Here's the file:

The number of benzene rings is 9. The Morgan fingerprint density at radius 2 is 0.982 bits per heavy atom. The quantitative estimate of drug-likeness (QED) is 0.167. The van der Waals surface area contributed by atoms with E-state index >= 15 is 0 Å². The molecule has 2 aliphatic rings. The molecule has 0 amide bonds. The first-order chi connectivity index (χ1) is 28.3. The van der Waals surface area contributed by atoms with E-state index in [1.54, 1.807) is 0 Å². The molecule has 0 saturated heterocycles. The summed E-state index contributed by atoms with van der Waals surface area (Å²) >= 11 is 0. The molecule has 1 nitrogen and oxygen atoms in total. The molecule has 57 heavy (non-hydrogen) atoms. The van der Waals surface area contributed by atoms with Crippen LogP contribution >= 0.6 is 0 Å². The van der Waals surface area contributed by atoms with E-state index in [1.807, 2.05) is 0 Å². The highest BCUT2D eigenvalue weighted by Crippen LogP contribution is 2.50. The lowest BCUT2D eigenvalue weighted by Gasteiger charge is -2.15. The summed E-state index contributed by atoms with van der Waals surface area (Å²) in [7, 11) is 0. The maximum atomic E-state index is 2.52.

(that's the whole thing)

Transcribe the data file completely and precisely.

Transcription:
The number of benzene rings is 9. The Morgan fingerprint density at radius 2 is 0.982 bits per heavy atom. The quantitative estimate of drug-likeness (QED) is 0.167. The van der Waals surface area contributed by atoms with E-state index >= 15 is 0 Å². The molecule has 2 aliphatic rings. The molecule has 0 amide bonds. The first-order chi connectivity index (χ1) is 28.3. The van der Waals surface area contributed by atoms with E-state index in [1.54, 1.807) is 0 Å². The molecule has 0 saturated heterocycles. The summed E-state index contributed by atoms with van der Waals surface area (Å²) >= 11 is 0. The molecule has 1 nitrogen and oxygen atoms in total. The molecule has 57 heavy (non-hydrogen) atoms. The van der Waals surface area contributed by atoms with Crippen LogP contribution >= 0.6 is 0 Å². The van der Waals surface area contributed by atoms with E-state index in [1.807, 2.05) is 0 Å². The highest BCUT2D eigenvalue weighted by Crippen LogP contribution is 2.50. The lowest BCUT2D eigenvalue weighted by Gasteiger charge is -2.15. The summed E-state index contributed by atoms with van der Waals surface area (Å²) in [7, 11) is 0. The maximum atomic E-state index is 2.52.